Funerals and Services
G Sakamoto

One of the most important service a family observes is a funeral for a family member or a friend. Whether a small gathering of immediate family members or a gathering of hundreds of community friends the funeral service acknowledges the importance that a person’s life continues to have in the lives of others. To consider a remote funeral service may feel somehow small and unrepresentative of the importance of that person’s life. In this time the alternative is to wait. It does not matter how long after a person’s death a funeral service is conducted. It does not matter if remains are present or not. However, as time under covid-19 continues to draw out the feeling of unsettledness may deepen.

If you wish to consider a remote funeral service or a remote memorial service please let us know. A remote funeral may be observed now and when we are able to gather together again a service that brings people together can be observed. With funerals and memorial services people who would not have been able to participate may be able to join remotely. If we consider carefully we might see benefits that were not obvious at first. In the future in person service combined with remote participation will probably continue to be a part of how we conduct services.

As our efforts to stay safe and prevent the transmission of the coronavirus continues, we have adapted and deepened our understanding how to protect others and ourselves. Our behavior is guided by reason, observation and understanding.

During the last few weeks we have not conducted any in person services in the Hondo and the Nokotsudo. These restrictions are based on our understanding of circumstances that have guided our decisions. To gather together would provide the opportunity for the virus to spread and possibly cause great harm to others. And so with concern for the welfare of others we continue to acknowledge the importance of following best practices.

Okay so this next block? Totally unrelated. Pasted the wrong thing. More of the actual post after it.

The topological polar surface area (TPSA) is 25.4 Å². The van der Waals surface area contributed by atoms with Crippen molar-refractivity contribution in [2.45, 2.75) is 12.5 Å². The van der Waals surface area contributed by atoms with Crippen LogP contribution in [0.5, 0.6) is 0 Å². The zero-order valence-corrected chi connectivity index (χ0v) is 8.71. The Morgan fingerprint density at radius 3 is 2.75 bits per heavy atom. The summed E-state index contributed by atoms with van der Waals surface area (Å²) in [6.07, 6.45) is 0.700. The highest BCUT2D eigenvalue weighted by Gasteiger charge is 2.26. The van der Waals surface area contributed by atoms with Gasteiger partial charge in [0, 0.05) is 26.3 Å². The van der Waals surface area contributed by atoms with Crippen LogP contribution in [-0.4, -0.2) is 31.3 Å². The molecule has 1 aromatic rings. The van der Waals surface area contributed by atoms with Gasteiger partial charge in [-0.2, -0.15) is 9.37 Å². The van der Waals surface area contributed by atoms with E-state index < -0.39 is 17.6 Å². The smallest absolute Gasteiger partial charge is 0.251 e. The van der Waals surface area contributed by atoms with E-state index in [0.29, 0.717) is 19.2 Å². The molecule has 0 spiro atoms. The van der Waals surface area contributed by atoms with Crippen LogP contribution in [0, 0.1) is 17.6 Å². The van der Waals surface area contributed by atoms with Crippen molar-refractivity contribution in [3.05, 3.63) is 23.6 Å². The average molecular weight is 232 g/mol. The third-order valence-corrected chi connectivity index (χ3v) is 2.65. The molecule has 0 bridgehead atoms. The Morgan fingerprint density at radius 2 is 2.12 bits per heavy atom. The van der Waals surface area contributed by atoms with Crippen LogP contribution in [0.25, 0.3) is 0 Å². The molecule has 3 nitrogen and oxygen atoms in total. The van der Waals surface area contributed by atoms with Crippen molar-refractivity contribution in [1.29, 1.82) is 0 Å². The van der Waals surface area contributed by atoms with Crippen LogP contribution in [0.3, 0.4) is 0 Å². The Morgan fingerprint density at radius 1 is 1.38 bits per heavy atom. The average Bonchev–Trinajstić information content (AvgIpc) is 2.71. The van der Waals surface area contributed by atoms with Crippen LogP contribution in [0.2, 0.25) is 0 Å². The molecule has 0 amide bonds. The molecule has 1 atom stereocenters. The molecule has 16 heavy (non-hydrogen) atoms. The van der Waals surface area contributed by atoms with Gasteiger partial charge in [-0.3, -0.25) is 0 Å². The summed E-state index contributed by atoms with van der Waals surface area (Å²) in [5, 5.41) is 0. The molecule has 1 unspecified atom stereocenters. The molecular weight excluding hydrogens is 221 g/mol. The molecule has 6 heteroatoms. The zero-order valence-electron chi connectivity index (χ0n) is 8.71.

Until we know it is safe to gather together we will follow the recommendations that keep us all safe. This does not mean we need to stop what we have been doing before. We have embraced some technology as a means to continue to deepen our appreciation of the Buddhadharma. Our weekly Sunday services are not without failure. Our Gotan’e and Infant Presentation service did not go well. We will learn from our missteps and move forward. There are plans to expand our internet offerings and make the experience we offer more robust.

We’ve ventured into observing family services remotely. Not too long ago we conducted our first remote memorial service. Since then we conducted remotely the Memorial Day services at Mt Hope Cemetery in Morgan Hill, Gavilan Cemetery in Gilroy and the Memorial Day service at the Oak Hill cemetery. That was not presented without problems. People who came late were unable to attend because of security measures. To avoid this in the future we need to present all remote services with a host and a co-host. The co-host would be responsible to monitor and make decisions during the service while the host is free to focus on conducting the service.

As the restrictions on gatherings continue and our understanding and capability of conducting remote services improve we will expand our scheduling to include remote services.

We encourage everyone to stay safe and stay connected. Buddhism reminds us that all things change. And we adapt and find meaning in the new ways we express our gratitude.